Google's future: microphones in the ceiling and microchips in your head

Google's ideas for a world of search without typing are taking outlandish shape

Adam Sherwin
Monday 09 December 2013 19:06
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Scott Huffman, engineering director at Google: 'I don't have a microchip in my head – yet'
Scott Huffman, engineering director at Google: 'I don't have a microchip in my head – yet'

"I don’t have a microchip in my head – yet," says the man charged with transforming Google’s relations with the technology giant’s human users.

But Scott Huffman does envisage a world in which Google microphones, embedded in the ceiling, listen to our conversations and interject verbal answers to whatever inquiry is posed.

Huffman, Google's engineering director, leads a team tasked with making conversations with the search engine more reflective of the complex interactions people enjoy with each other.

The future of the $300 billion business depends upon automatically predicting the search needs of users and then presenting them with the data they need.

“Computing is becoming so inexpensive that it’s inevitable that there will be a ubiquity of connected devices around us, from our lapel to our car to Google Glass [a new optical head-mounted computer],” said Huffman during a visit to the UK from the company’s California base.

A microphone hanging from the ceiling, responding to verbal queries, would remove the need to whip out a phone to remind yourself what time tomorrow’s flight leaves. It could also make sure you don’t miss the flight altogether.

“Like a great personal assistant, it will interrupt you and say ‘ you’ve got to leave now’. It will bring you the information you want,” Mr Huffman said.

In fact, believes Mr Huffman, who has been working on refining search for 15 years, the clunky physical act of typing requests into Google’s search box will gradually recede almost to nothing.

The information could be relayed via “a wearable device, perhaps it might have a small screen, which you can only interact with through your voice and maybe touch but nothing else".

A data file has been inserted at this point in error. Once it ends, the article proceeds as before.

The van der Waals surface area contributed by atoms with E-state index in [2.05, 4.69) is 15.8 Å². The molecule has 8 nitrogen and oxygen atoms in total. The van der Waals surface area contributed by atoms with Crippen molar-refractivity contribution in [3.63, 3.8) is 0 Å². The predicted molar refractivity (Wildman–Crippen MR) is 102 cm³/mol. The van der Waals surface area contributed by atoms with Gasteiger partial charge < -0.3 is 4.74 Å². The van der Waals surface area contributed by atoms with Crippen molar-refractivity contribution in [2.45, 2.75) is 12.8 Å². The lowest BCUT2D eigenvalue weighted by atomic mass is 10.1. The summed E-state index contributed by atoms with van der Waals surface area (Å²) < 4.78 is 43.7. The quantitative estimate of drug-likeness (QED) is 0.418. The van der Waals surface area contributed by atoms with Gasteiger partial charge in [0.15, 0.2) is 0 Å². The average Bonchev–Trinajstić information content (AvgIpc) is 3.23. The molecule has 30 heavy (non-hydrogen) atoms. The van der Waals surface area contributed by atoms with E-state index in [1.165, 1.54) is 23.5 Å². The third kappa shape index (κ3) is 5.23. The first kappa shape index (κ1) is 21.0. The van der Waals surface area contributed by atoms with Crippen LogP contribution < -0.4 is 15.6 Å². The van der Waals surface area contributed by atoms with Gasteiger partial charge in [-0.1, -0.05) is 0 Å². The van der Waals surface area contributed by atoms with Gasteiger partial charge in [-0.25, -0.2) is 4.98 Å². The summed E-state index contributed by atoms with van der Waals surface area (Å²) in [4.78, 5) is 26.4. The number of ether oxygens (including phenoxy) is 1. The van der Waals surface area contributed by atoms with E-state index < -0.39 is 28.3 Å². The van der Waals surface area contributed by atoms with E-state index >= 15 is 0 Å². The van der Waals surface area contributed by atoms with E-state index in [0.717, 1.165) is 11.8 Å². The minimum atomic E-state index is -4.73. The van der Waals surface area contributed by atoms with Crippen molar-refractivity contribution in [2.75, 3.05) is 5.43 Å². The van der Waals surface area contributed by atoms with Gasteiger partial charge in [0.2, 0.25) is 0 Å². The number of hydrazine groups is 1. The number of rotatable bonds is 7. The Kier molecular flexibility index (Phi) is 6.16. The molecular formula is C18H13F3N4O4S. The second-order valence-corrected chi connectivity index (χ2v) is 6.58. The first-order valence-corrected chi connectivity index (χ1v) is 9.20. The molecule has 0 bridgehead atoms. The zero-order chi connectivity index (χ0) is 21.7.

For play as well as work

The microphone network would have leisure uses too.

“Imagine I can say to a microphone in the ceiling of the room ‘ Can you bring up a video of the highlights of yesterday’s Pittsburgh Steelers game and play it on a TV in the living room?’ and it works because the Cloud means everything is connected,” he says.

“I could ask my Google ‘assistant’ where we should have lunch, that serves French food and isn’t too expensive? Google will go ‘ Ok, we’ll go to that place’ and when I get in my car it should already be navigating to that restaurant. We’re really excited by the idea of multiple devices being able to talk to each other.”

Whether Google users want a microphone embedded in every ceiling is another matter after the company became enveloped in a crisis of trust following Edward Snowden’s revelations about the US Government's National Security Agency’s clandestine electronic-surveillance programme PRISM.

On Monday, Google joined forces with fellow tech giants including Facebook, Apple and Yahoo! to call for sweeping changes to US surveillance laws and an international ban on bulk collection of data to help preserve the public’s “trust in the internet”.

“We take privacy and security very seriously,” Mr Huffman said. “ Our goal is to keep users’ information private and use it in a way that helps that user. When I ask Google for travel information during my trip it draws it out using my hotel confirmation email. So I’m trusting Google with that information and in exchange I’m getting that value.”

Google believes it can ultimately fulfil people’s data needs by sending results directly to microchips implanted into its user’s brains. Research has already begun with such chips to help disabled people steer their wheelchairs.

“If you think hard enough about certain words they can be picked up by sensors fairly easily. It’ll be interesting to see how that develops,” Mr Huffman said.

His current priority is utilising Google’s Knowledge Graph, an expanding store of information holding 18 billion facts on 60 million subjects, to deliver a more “human” search response. Voice-based search requests are more complex than the two-word searches typed into the search engine.

“My team is working very hard on the idea of a richer conversation with Google. We use a fairly complex linguistic structure in conversation that Google today doesn’t understand.

“But five years from now we will be having that kind of conversation with Google and it will just seem natural. Google will answer you the same way a person would answer.”

The engineer adds: “Google will understand context in conversation but it’s not an armchair psychiatrist. You can’t have a conversation about your mother. Google can’t talk to me about how I feel about things until it understands factual ‘things’. We’re just getting started understanding ‘things’ in the world.”

Video: Google Glass prescription lens prototype

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